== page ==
By the Way, This is Happening Now
Interestingly, there has been very little excitement or overt panic from this regulation, even though it takes effect with the calendar year that ended on December 31, 2016. In other words, it’s in effect now, and the first results will be reported soon.
Even if nothing else, GASB 77 reaffirms the basic truth that nothing stays secret forever. Public scrutiny, and the need for the public to understand how its money is being spent, will mean that more and more details of incentive deals will be made available and, as stated perviously, better decision-making on when and how to offer incentive deals.
Correspondingly, companies should prepare themselves for the eventuality that information about deals and the assumptions used to award them will come into the public domain. This may include company sales projections, employment projections and revenue and tax exposure in any given jurisdiction.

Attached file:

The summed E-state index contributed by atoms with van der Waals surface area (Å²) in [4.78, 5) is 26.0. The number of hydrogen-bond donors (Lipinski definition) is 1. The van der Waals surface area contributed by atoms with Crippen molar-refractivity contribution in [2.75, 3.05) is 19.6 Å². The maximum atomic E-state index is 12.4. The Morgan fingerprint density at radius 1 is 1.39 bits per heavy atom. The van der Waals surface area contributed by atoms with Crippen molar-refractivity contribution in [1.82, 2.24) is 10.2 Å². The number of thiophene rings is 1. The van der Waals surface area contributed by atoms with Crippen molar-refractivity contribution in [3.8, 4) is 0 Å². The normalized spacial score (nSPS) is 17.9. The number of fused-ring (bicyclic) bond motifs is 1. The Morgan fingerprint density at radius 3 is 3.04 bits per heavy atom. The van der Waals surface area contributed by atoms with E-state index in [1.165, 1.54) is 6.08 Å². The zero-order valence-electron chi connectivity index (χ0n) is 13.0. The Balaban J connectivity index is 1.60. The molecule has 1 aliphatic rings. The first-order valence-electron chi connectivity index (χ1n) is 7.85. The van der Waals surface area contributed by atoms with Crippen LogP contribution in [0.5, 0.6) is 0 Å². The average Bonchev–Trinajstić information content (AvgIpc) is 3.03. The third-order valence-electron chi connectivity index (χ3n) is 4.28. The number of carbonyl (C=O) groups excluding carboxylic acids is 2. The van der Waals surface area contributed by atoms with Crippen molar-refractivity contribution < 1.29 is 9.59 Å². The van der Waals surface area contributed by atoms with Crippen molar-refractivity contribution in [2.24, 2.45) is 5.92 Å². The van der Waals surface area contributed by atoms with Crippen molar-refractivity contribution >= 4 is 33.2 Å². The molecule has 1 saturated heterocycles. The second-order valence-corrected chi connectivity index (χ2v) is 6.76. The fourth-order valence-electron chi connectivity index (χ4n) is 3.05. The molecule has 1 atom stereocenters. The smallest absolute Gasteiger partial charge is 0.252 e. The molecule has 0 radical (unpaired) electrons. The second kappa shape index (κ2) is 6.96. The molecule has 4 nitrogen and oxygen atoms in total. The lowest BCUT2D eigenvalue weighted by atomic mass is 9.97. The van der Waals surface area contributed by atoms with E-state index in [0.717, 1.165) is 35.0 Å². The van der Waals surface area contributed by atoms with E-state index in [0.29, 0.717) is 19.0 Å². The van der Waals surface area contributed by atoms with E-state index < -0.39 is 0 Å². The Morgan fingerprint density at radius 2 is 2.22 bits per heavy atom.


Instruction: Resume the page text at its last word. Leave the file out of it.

This is not to say that incentives should not be considered in the location decision process or that they should be automatically and uniformly rejected. Instead, it is a call — an emphatic one — for companies to thoughtfully and comprehensively examine all of the risks and rewards inherent in pursuing tax credit deals.
1 http://gasb.org/cs/ContentServer?c=Document_ C&pagename=GASB%2FDocument_C%2FGASBDocumentPage&cid=1176166283745
2 E.g. http://www.nytimes.com/interactive/2012/ 12/01/us/government-incentives.html?_r=0